Untrue; treaties and powers can be renegotiated, the much maligned constitution was actually an attempt, in part, to return some powers. The EU, as currently structured, is deeply flawed. But that doesn't mean the basic ideal should be abandoned.
I am, roughly, a free-market libertarian: the EU's policy of economic micromanagement runs directly contrary to these views. And yet I have no say in its direction.
You do, it's just that our Westminster govts, which sit on the decision making Council of Ministers, have a long tradition of ignoring the opinions of the electorate. Democratising the mess would give you a better say than leaving.
The EU is unnnecessary. Countries can, and have in the past, make their own treaties, with each other, for the mutual gain of both.
Many things are unnecessary, doesn't make them a bad thing though. By agreeing a commonly held framework, I, as an EU citizen, have the freedom to move to and work in any EU country. My employers are owned by a German parent company, and have offices in many EU countries, staff can move freely between them without applying for permits, etc. Compare this to the US, where non-US citizens can have significant problems entering to take up jobs offered them, even Brits, etc.

True, bilateral treaties could acheive it, but they're harder to negotiate and can create differing, and confusing, regulations. Free movement of goods, services and peoples, basic free market principles confirmed by right under Maastricht. Necessary? No, I can simply work here, but it's good to know if I do need to go to Munich, I can just get on a plane.
The EU's micromanagement of economies, and vast swathes of red tape, stifle trade and business and thus makes us all poorer. This translates to real tragedies on a personal level.
It can do, yes. But in addition, some of that 'red tape' prevents tragedies. Standards on, for example, toy manufacture and safety, mean that companies know what is required of them to produce a product they can then sell all across Europe withot any problems. Other times, the red tape is silver plated at Whitehall, it's not the EU legislation that's the issue, it's the implementation into UK law that makes it overtly restrictive. Othertimes, it's just wrong. But that's what politicians and bureacracies do. When Whitehall does it, we blame the government of the day, when it happens in Brussels, we blame the insitution itself? Democratise it, open up decision making, stop the Council from meeting in camera (as proposed in the Constitution) and then blame those who made the decisions, and vote 'em out.
The EU also tries to micromanage on a social level. This makes it as fascist as the current Labour government. However, we can change our government: we cannot change the EU, its structure or its (meaningful) personnel.
We can change the structure, there's a perpetually ongoing attempt to do so. As for personnel? See earlier comments about electing the Commission.
I'll say it again: the Commission, the only body in the EU that can initiate laws, is unelected.
Yes, but that's not a reason to leave the EU, it's a reason to reform it. Blair wasn't really elected this time around, and most certainly doesn't have majority support. Bush wasn't elected fairly by many, many accounts.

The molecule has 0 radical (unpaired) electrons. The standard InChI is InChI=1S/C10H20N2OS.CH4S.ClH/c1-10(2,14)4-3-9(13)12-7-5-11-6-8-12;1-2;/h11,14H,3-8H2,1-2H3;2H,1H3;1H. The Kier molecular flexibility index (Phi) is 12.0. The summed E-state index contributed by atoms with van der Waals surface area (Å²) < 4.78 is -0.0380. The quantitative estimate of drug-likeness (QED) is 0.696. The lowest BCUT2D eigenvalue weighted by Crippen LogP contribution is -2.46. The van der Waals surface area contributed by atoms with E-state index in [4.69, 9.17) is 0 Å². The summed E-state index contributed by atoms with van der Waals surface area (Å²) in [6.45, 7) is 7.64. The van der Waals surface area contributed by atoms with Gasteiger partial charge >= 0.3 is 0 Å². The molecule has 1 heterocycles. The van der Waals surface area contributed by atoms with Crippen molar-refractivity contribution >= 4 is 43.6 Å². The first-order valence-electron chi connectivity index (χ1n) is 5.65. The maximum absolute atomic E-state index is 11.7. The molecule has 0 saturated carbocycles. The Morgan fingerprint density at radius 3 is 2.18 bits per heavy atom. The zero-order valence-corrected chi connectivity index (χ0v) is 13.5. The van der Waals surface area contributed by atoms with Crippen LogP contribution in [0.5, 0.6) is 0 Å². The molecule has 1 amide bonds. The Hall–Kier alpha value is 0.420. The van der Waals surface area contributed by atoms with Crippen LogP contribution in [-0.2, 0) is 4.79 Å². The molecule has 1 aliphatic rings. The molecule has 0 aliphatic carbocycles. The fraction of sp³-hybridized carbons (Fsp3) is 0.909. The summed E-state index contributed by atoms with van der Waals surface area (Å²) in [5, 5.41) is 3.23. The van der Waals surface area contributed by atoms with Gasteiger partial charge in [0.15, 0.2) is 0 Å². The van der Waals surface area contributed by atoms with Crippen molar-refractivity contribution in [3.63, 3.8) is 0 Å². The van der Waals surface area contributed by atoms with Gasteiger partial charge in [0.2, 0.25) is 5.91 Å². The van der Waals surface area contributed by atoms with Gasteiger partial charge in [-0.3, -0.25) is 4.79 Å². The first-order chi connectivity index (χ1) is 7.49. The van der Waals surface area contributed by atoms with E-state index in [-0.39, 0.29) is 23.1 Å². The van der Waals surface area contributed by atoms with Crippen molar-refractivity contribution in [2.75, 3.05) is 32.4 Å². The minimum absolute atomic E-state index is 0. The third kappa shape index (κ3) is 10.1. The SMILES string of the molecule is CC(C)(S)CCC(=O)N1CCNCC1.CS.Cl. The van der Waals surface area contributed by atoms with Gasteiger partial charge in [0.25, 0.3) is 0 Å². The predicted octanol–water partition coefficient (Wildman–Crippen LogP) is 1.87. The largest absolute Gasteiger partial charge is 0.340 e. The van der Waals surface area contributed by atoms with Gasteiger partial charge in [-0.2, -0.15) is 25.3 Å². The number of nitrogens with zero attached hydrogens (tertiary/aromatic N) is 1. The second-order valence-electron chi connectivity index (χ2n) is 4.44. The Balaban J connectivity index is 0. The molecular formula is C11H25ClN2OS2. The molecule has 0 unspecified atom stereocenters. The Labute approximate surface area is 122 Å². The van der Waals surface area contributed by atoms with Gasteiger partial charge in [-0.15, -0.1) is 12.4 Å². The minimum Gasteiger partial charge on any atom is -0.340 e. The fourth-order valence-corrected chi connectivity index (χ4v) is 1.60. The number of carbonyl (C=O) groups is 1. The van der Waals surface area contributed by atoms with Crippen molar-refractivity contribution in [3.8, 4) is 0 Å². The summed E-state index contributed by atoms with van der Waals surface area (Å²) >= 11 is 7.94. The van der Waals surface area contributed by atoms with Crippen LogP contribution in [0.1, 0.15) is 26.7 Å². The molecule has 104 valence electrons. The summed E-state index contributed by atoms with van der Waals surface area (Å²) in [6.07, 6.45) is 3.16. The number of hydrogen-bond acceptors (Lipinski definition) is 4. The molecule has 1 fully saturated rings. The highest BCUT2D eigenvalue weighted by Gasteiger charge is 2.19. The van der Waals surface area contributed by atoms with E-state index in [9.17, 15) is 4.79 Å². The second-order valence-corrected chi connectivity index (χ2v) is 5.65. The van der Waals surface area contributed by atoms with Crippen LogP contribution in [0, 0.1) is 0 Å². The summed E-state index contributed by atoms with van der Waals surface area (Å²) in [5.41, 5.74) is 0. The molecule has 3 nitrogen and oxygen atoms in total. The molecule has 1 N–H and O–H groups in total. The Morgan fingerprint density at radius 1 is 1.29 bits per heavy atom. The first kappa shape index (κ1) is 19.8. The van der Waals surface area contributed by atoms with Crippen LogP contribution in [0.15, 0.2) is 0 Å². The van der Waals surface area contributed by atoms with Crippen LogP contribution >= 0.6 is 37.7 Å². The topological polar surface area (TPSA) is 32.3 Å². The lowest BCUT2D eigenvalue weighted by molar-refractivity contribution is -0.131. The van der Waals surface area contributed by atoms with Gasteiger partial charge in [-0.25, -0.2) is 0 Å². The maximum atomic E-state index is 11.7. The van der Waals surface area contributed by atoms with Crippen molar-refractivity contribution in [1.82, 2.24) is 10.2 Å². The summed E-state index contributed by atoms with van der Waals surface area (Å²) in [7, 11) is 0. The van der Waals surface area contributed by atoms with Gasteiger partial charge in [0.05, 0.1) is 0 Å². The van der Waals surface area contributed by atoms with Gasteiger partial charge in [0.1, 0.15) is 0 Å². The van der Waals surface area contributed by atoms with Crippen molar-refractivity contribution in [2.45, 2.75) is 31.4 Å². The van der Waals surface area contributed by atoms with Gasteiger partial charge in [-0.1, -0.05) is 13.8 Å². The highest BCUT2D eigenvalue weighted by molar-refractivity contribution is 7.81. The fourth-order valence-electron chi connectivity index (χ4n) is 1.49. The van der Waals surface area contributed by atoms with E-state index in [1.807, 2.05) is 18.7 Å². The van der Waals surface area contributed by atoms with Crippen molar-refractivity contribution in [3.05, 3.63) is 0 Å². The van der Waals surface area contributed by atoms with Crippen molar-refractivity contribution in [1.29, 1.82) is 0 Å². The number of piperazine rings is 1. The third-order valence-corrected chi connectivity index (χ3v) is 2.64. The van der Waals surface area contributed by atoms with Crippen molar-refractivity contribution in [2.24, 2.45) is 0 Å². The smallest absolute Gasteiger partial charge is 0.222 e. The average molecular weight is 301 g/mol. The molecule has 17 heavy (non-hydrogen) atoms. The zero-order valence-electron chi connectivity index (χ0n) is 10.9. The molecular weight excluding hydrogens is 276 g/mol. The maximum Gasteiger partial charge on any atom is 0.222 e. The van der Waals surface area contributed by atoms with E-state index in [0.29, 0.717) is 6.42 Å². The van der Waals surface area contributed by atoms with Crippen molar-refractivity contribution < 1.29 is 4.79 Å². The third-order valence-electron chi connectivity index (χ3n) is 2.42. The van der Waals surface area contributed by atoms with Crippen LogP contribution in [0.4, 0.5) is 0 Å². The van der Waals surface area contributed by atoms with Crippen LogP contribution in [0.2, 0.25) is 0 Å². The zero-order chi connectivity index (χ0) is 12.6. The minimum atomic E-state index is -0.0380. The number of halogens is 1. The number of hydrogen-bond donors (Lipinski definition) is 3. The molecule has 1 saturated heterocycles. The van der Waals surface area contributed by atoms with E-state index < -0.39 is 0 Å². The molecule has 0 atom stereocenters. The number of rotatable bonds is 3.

The EU is a mess. No argument there. But leaving it, or destroying it, isn't the answer.

A free market libertarian has a strong argument against any kind of regulatory framework, but I look to an increasingly globalised world and see it slowly, but surely, being consumed by large corporations. Markets have a tendency to die when consolidation leads to lack of competition. Murdoch's News International is rabidly anti-EU. Why? Because the supra-national regulatory structure it represents may actually be a tool to which his attempts at monopoly control over media may actually be blocked. Obviously not going to happen with Berlusconi around, but it's at least a help. As the internet trading and electronic payment generally takes over, the currency we use is increasingly irrelevent, we are likely, over the next 50 years, to see one or two global currencies accepted everywhere. Do you want those currencies to be under the control of elected governments and their officials, or under the control of corporations looking out solely for their own interests?

Markets needs regulations in order to break up monopolies and prevent cartels. If we're trading internationally, we need international regulators. Eventually, the EU will itself be part of an even greater, global whole. It's a start; a flawed, and at times frustrating start, but it's better than nothing.

The case for Europe must be made. The cowardice of government after government over the last twenty plus years is allowing the anti- case to win by default. This cannot be allowed to continue. It's 2am, I have to work tomorrow. More rhetoric on another day.

*The title for this post comes from a comment DK made here. Yes, I'm being silly. Why not?

6 comments:

Tim Worstall said...

"As the internet trading and electronic payment generally takes over, the currency we use is increasingly irrelevent, we are likely, over the next 50 years, to see one or two global currencies accepted everywhere. Do you want those currencies to be under the control of elected governments and their officials, or under the control of corporations looking out solely for their own interests?"

Companies please. And thus my disagreement with much of your analysis. A company can only get us to use a currency if if offers us something which the alternatives do not. A country can force the choice upon us. Which provider is likely to lead to a better currency, us the citizens for the use of?